I’ve had a rough couple of weeks. I’ve been struggling off and on with terrible headaches and bad sleep again. Not cool. That’s why I haven’t written in awhile, sorry!
Sickness is my emotional achilles heal. It always makes me discouraged and upset. My family doesn’t have a good track record of health. My father struggled for many years with chronic sickness and I guess there is a part of me that always fears I’ll end up that way. It’s a battle to fight back my circumstances with spiritual perspective.
Sickness wears down my optimism – but Jesus always helps me regain hope.
Jesus came to this earth to bring hope and life to all mankind. He lived perfectly, loved extravagantly, and gave of Himself generously. And despite all that, people wanted to kill Him. Finally one night a mob, led by His former disciple, tracked Him down to arrest Him. Peter and the other disciples drew their swords and asked Jesus if they should fight off the mob. Jesus knew where this mob would lead. He knew that after a few trials the public would turn on Him and demand His execution. He knew that only death awaited Him and yet His reply to the disciples astounds me, “Permit even this.” (Luke 22:52 NKJV)
How could Jesus say to His disciples, “Permit even this.” in such a dark moment? How can God say the same to your suffering? Why does God say, “Permit even this” to my sickness, your cancer, or starving children? Am I okay with God saying, “Permit even this” to my pain? Do I trust Him? Do you trust Him?
I might not be able to satisfy all the tension surrounding these difficult questions but I can offer up this perspective: suffering has a purpose. I know those words are difficult to swallow. We need to go back to the circumstances surrounding Jesus on that night He was arrested. There was an exchange between Jesus and God a few hours before His arrest where Jesus asked for an alternative route to redemption. Theologians have debated this question for centuries, “Did Jesus have to die to accomplish salvation for all people?” The short answer is YES. Jesus knew that His death would be a perfect payment for our sins and the sacrifice to satisfy the justice of God on our behalf. He knew it would be excruciating to take on our sin on the cross and be separated from perfect fellowship with His Father and yet He submitted his circumstances to God by saying, “Not my will, but your will be done.” (Luke 22:42) Jesus trusted that there was a purpose for His suffering.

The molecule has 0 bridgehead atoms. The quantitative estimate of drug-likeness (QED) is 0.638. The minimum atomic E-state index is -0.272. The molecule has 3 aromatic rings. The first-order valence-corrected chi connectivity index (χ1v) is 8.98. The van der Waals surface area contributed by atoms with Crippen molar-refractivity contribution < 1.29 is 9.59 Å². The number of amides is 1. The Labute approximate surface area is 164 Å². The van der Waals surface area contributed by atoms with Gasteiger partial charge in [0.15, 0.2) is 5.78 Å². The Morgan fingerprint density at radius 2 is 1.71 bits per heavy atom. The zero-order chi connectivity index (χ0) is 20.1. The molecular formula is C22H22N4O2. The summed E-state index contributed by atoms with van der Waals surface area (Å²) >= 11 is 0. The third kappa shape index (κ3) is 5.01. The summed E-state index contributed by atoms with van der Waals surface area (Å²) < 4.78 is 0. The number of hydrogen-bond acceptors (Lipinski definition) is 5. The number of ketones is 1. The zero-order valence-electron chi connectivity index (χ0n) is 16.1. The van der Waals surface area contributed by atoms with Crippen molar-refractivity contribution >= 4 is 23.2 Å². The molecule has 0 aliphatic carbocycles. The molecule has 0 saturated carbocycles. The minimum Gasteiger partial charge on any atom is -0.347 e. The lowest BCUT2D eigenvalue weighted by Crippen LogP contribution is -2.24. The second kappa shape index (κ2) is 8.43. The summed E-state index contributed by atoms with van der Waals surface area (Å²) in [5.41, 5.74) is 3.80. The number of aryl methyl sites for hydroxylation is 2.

If Jesus trusted God even in the darkest of times that the end was good, can’t I? You see, Jesus knew that the suffering was only temporary and that God was going to accomplish something magnificent through it. I don’t know why God allows my suffering right now, and I can’t tell you why He’s allowed yours, but I want to trust that it’s just a means to His good and perfect will. I want to trust that He can make something magnificent out of my mess. I want to trust that there’s a purpose in all of it.
The experience of Jesus isn’t just an example of how God works good out of bad it’s also the solution to our suffering. Jesus died so that you and I could be free from all suffering one day. He died so that we could have eternal life and the confidence of hope. This world is painful and these bodies are weak but one day everything will change. We might not know the purpose of our suffering but we can have confidence in the perfection of God’s solution. You may not be physically healed in this life or free from your distress but a glorious inheritance awaits you in the next. Jesus is your promise of new life. He is the guarantee that it only gets better.
If you haven’t trusted that God is good and that Jesus can give you eternal life and hope I’m not sure why you’ll get up tomorrow. Without God there is no hope. Without Jesus I’m lost for answers and overwhelmed by my suffering. I may not know why God allows suffering but I do know that He makes all things right. It might not be today, next year, or before I die. But I know that Jesus will make all things new someday and I’ll get to experience that. No more tears, no more pain, no more sorrow, no more questions. (Rev. 21:4)
Until then, I’ll keep getting out of bed and doing the best I can. Maybe tomorrow I’ll feel better.